As far as West Virginia’s deer hunters are concerned, perfect storms result in imperfect buck harvests.
Hunters killed just 36,796 bucks during the Nov. 25-Dec. 7 firearm season, the lowest total in 41 years. State wildlife officials believe environmental and sociological factors combined to push the harvest below expectations.
“It wasn’t necessarily any single factor,” said Paul Johansen, the Division of Natural Resources’ wildlife chief. “It appears that mast conditions, weather, the timing of the season, and fears about deer diseases all played a role.”
Before the season began, DNR biologists expected a buck kill roughly equivalent to or slightly below last year’s total of 44,599.
They figured the number of deer had remained essentially constant since 2015, but this year’s abundant red-oak acorn crop might scatter deer throughout the woods and make them less vulnerable to people hunting in fields or over bait.
Johansen said that part of the biologists’ forecast came true.
“Mast conditions were such in large portions of the state that deer were widely distributed across the landscape,” he explained. “When deer are scattered like that, they’re less vulnerable to the gun.”
Weather can sometimes play a significant role in the buck harvest, for better or for worse. In 2016, perfect weather conditions during the buck season’s first three days helped push the harvest total past the 60,000 mark for the first time in several years.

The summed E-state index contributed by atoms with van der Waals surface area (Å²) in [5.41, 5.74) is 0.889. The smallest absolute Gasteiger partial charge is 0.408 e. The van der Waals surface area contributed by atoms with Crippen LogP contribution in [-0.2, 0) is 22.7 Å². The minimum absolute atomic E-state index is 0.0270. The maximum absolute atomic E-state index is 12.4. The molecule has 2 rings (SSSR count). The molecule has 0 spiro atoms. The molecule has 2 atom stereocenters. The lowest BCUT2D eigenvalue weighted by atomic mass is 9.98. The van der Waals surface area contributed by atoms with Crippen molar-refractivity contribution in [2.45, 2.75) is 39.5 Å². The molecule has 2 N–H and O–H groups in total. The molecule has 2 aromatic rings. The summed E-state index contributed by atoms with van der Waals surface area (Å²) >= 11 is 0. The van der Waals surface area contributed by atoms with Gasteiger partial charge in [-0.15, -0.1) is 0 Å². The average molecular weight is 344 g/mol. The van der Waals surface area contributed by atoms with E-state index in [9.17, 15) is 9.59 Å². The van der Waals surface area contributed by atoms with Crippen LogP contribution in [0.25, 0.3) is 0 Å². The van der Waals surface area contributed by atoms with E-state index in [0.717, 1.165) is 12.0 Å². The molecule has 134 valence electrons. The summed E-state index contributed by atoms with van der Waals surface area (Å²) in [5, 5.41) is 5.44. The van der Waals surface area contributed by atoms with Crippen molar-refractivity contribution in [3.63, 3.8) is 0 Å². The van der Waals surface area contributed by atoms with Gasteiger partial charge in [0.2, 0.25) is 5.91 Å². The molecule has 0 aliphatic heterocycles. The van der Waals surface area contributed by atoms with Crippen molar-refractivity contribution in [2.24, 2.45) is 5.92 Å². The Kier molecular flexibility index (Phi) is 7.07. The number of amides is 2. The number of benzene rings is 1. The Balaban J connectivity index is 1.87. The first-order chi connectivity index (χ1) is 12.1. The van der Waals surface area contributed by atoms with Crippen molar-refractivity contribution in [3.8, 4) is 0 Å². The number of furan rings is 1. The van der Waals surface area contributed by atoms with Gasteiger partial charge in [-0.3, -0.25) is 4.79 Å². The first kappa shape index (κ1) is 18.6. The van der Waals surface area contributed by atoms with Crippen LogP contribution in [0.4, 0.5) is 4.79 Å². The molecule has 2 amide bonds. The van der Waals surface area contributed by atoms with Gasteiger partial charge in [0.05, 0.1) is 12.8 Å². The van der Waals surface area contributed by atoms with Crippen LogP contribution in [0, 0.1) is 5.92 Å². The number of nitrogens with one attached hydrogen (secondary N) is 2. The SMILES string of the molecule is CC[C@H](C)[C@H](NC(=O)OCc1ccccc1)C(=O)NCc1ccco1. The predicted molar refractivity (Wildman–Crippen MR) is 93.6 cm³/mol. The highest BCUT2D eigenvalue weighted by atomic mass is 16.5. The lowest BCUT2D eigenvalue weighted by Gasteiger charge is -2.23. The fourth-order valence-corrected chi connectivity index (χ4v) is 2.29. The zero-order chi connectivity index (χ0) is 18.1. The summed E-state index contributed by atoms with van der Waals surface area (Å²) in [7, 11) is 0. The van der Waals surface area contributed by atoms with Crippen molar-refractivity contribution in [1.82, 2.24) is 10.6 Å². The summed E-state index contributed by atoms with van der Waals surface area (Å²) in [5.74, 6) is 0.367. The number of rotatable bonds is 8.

This year, buck hunters enjoyed good weather over the season’s first two days, but poor weather plagued key parts of the remainder of the season.
“Weather was less than ideal on the [third day] and on both of the season’s weekends,” Johansen said. “That had to be a contributing factor. Traditionally, after the first two days, most of the kill for the rest of the season takes place on the third day and on the two weekends.”
In most years, the opening days of the season closely coincide with the peak of whitetail mating activity. This year, they didn’t.
“The way the calendar fell, the season opened on Nov. 25th, which is the latest it can possibly open,” Johansen said. “I think we may have missed the peak of the rut, and that would have had an effect on deer movements and behavior.”
The final factor, which Johansen believes may have played a major role in the harvest decline, dealt with people’s fears about deer diseases.
“Some outlets in the media, and in social media, picked up on a story that deer in one specific area of Michigan had been infected by bovine tuberculosis,” he said.
“Some media platforms interpreted that to say that TB had been detected in deer nationwide, which simply wasn’t the case. Then, on top of that, we had an outbreak here of [epizootic hemorrhagic disease].
“EHD doesn’t affect humans, but we think people who heard about the EHD outbreak confused it with the story about TB, and we think those people sat out the buck season because of the disease scare. We got tons of calls asking whether deer meat was safe to consume.”
Johansen said some hunters are interpreting the low buck harvest as a sign that whitetail populations have dramatically since last year.
“That’s simply not the case,” he added. “In 1978, the last year the buck harvest was this low, the total archery kill was 4,350.
“This year’s archery kill, unofficially, appears to be on pace to equal last year’s [26,636], which would indicate our deer herd has not suffered any significant decline. Yes, the buck harvest was lower than we thought it would be, but that’s not a sign that the world’s coming to an end.”